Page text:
Gold entered technical bear-market territory after Friday's drop, and its 9.12% plunge intraday Monday is the biggest one-day drop for the precious metal in 33 years, since March 28, 1980, when it plunged 9.94%.
If gold drops more than 9.94% it would be the biggest drop since COMEX gold futures began trading in December 1974. Gold has been in a parabolic move for years now, a bubble in search of a pin, as one analyst has noted.
What gives? Wasn’t the storyline about central bank currency printing the driver to gold soaring ever higher? That a government need never default on its debt in the currency it prints, that the way to get fake growth is to debase currency, like changing the number of ounces in a pound? That gold is as stable as cash, that the eurozone would have to print its way out of its crisis, as is the Federal Reserve?
There’s a more rounded story not being told here. Gold is only as good as its last trade, it’s only fundamental is a rising demand versus short supply story.
The gold safety trade has let investors down, too, because housing is recovering, and housing and real estate are also inflation hedges, with more gains to be had, as can equities be more productive.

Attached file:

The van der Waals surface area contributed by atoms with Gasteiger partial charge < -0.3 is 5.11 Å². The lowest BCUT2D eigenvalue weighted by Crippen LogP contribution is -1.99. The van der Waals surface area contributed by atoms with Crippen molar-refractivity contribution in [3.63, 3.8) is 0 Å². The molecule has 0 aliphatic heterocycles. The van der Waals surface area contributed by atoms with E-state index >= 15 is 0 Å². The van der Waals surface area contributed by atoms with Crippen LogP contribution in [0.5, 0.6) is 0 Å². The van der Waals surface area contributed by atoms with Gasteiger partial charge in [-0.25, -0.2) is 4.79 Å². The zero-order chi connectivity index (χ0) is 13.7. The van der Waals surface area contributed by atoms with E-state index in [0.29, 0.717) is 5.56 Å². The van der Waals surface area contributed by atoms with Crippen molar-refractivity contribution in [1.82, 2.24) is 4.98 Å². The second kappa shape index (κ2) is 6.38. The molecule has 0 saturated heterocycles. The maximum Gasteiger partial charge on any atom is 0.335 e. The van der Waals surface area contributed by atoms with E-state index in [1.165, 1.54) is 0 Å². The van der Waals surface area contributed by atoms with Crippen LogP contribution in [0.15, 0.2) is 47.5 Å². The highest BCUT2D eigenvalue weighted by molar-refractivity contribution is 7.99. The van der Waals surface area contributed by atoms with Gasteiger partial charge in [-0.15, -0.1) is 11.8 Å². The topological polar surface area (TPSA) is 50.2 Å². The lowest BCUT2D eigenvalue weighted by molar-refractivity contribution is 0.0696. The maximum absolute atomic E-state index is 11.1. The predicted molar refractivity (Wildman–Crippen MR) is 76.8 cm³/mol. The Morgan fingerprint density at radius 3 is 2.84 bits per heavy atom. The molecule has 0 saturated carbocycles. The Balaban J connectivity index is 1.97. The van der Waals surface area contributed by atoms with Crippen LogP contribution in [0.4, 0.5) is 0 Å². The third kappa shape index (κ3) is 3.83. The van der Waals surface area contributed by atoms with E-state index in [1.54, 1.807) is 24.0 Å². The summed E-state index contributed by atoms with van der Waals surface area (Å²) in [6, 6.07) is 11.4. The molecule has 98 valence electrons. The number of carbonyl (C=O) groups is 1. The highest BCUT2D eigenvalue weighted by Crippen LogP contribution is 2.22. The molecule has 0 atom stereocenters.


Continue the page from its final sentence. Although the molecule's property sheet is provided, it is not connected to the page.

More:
That's hard to take for the gold investors who have piled into gold -- with a ballooning number of exchange traded and mutual funds making it easier to buy. But just as all those new funds have made it easier to buy gold, so too have they made it just as easy to sell.
Goldman Sachs has already warned that the gold retreat is picking up steam, as it has cut its 12-month gold forecast to $1,390 from $1,550.
Meanwhile, the president of the European Central Bank has already told Cyprus that, if it makes a profit off of its half a billion dollar or so sale of its excess gold reserves, Cyprus must use those profits to repay its bailout loans. That trend could easily take hold in other battered countries, meaning, Spain, Italy, or Slovenia might be pressured to use their gold proceeds to repay their bailouts.
The U.S. does have the largest gold reserves in the world at 8,133.5 tons, 261 million ounces valued at $365 billion according to the World Gold Council and the CME Group. Germany is a distant second with 3,395.5 tons and the IMF is in third place at 2,814 tons.
But think about this. The Federal Reserve’s bailout of AIG was about $187 billion in emergency loans and investments. That’s about twice the size of the U.S.’s gold reserves. That $365 billion is also a drop in the bucket versus the $16 trillion U.S. federal deficit.
Elizabeth MacDonald joined FOX Business Network (FBN) as stocks editor in September 2007.
Follow Elizabeth MacDonald on Twitter @LizMacDonaldFOX.